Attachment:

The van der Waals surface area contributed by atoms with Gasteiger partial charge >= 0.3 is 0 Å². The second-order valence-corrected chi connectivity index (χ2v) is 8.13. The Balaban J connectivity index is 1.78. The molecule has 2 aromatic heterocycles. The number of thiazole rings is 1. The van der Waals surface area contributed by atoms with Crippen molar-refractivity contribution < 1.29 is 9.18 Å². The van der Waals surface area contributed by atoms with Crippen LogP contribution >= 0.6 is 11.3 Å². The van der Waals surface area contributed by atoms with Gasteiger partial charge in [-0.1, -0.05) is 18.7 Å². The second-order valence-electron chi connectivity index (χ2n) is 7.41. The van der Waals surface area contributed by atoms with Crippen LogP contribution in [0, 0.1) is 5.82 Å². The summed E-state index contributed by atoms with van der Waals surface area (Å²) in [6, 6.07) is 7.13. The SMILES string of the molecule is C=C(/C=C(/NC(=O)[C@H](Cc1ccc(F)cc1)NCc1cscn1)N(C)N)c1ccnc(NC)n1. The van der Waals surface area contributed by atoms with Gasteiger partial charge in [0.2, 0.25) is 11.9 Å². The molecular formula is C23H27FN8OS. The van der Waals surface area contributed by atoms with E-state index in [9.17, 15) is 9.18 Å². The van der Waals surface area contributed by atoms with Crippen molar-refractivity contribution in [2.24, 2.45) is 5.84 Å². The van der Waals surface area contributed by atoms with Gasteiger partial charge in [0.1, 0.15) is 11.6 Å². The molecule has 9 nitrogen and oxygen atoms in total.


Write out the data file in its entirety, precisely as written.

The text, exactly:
The van der Waals surface area contributed by atoms with Gasteiger partial charge >= 0.3 is 0 Å². The second-order valence-corrected chi connectivity index (χ2v) is 8.13. The Balaban J connectivity index is 1.78. The molecule has 2 aromatic heterocycles. The number of thiazole rings is 1. The van der Waals surface area contributed by atoms with Crippen molar-refractivity contribution < 1.29 is 9.18 Å². The van der Waals surface area contributed by atoms with Crippen LogP contribution >= 0.6 is 11.3 Å². The van der Waals surface area contributed by atoms with Gasteiger partial charge in [-0.1, -0.05) is 18.7 Å². The second-order valence-electron chi connectivity index (χ2n) is 7.41. The van der Waals surface area contributed by atoms with Crippen LogP contribution in [0, 0.1) is 5.82 Å². The summed E-state index contributed by atoms with van der Waals surface area (Å²) in [6, 6.07) is 7.13. The SMILES string of the molecule is C=C(/C=C(/NC(=O)[C@H](Cc1ccc(F)cc1)NCc1cscn1)N(C)N)c1ccnc(NC)n1. The van der Waals surface area contributed by atoms with Gasteiger partial charge in [0.2, 0.25) is 11.9 Å². The molecular formula is C23H27FN8OS. The van der Waals surface area contributed by atoms with E-state index in [9.17, 15) is 9.18 Å². The van der Waals surface area contributed by atoms with Crippen molar-refractivity contribution in [2.24, 2.45) is 5.84 Å². The van der Waals surface area contributed by atoms with Gasteiger partial charge in [0.1, 0.15) is 11.6 Å². The molecule has 9 nitrogen and oxygen atoms in total.